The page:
Audrey Hepburn was more than an icon or an actress, she was more than an activist/philanthropist, she said “Nothing is impossible, the word itself says ‘I’m possible’!” and “The best thing to hold onto in life is each other” which is what this memorial stands for, that those who were lost in the the Sewol disaster is a reminder of how precious life is but also that nothing lives on stronger than someone’s memory.
On April 9th in Jindo, South Jeolla Province, a solemn commemorative ceremony took place, to mark the completion of the memorial forest honoring the 304 victims who lost their lives in the 2014 disaster, the Sewol ferry sinking. The same disaster that put a stop to Korea’s way of life as they tried to understand how such a catastrophe could take place, especially on a large majority that were only children. It made parents hug their kids a little tighter at night, made teachers appreciate their students, families and strangers become a nation, and revealed haunting photos of empty seats. Life stopped but as Audrey Hepburn’s two grandchildren, 21-year-old Emma Kathleen Ferrer and 20-year-old Adone Hofer Ferrer shared in this heartfelt speech on behalf of their father Sean Hepburn Ferrer, who originally proposed the construction of the forest, attendees all wore yellow ribbons across their hearts as they delivered the heartfelt speech:
“Instead of flowers, we are dedicating a forest. Just as trees grow stronger with time, so we hope the Sewol is never forgotten.We wanted to reach out and help heal the indescribable suffering the family members of the Sewol victims are experiencing,sown with seeds of life and love, we hope this forest will give comfort to the victims’ families and be a space of memory for the public. Flowers may wilt, but forests do not. The trees in this forest grow stronger and mightier over time, so that this incident is never forgotten,” they said.
Everything about this memorial holds a detail that is significant to the sinking, the forest is planted on a hill in the village of Baekdong, which is located in the Imhoe township of Jindo County at a distance of exactly 4.16 kilometers from Paengmok Port- which is significant because it marks the date of the sinking which is April 16th, 2014. The Ginko trees were chosen because of their life-span of a thousand years and yellow tinge, reflecting the message of remembrance and commemoration.The “Memory Wall” is shaped in the Korean letter for “S”, which stands at an approximately 416 centimeters. On the surface the names of the victims were etched on along with messages of love and commemoration. It also has a little plaque which was about the purpose of this forest, names, and donors.The top portion is divided into 304 furrows, one for each and every victim- bearing messages of grief, pain, longing, and waiting.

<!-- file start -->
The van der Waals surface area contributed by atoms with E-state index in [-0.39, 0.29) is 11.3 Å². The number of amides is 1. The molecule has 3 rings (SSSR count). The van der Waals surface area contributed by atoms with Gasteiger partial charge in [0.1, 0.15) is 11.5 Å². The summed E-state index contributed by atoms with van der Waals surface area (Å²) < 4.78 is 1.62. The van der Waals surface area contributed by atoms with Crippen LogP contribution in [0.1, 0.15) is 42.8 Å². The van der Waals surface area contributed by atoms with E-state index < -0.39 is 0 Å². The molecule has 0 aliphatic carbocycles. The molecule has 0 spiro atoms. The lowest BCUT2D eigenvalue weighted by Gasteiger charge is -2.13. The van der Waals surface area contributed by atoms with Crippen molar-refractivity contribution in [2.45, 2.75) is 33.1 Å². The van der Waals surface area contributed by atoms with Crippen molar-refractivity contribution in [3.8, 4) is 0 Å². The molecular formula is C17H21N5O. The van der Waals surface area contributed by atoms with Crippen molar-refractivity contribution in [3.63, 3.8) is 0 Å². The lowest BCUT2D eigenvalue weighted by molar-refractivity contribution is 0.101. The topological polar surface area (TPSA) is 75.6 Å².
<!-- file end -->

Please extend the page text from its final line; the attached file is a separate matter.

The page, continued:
Designer and architect Yang Su-in added, “I hope the people who see this forest and the wall will confront the facts of the Sewol tragedy.”
After the ceremony, over 100 attendees came together and tied yellow ribbons on over 300 Ginko trees that were planted recently. The memorial was first proposed just last year right on the first anniversary of the unspeakable tragedy by human rights activist and the son of the late Audrey Hepburn, Sean Hepburn Ferrer who runs the social enterprise Tree Planet and the group 4/16 Sewol Families for Truth and a Safer Society by Hepburn Ferrer. Once the plans were set in stone, an online fundraising effort had an outpour of donations of 2,985 in South Korea and across the globe, the funding reached to nearly 212 million won (US $184,000), double their reported goal.
This forest will not only be a memorial for the Sewol ferry victims, but it offers parents and families closure that their children, siblings, aunts, uncles, nieces, and nephews will live on and continue to grow. No one wants to lose someone no matter what. We always have this idea that everyone will live forever even though we age and we change over time, the idea of not seeing someone you’re so used to seeing suddenly is gone. Personally, it reminds me of the saying that people are either for a lifetime or a season but if you noticed those that were here for a season made the biggest impact that seemed as though they would be here for a lifetime and that alone breaks your heart because you will never see them accomplish or struggle so you can cheer them on or save them. This memorial makes it possible, their souls will live on still giving, they will give shade to those that need it, they will allow you to breath them in, give shelter to birds and their families. Their memory alone has just achieved more than others would ever with the simplest and honorable things in life.
For those who plan to visit Korea, please come visit the memorial forest it would mean a lot to the victims’ families and is certainly a beautiful forest.
Edited by: Morgan Oswald
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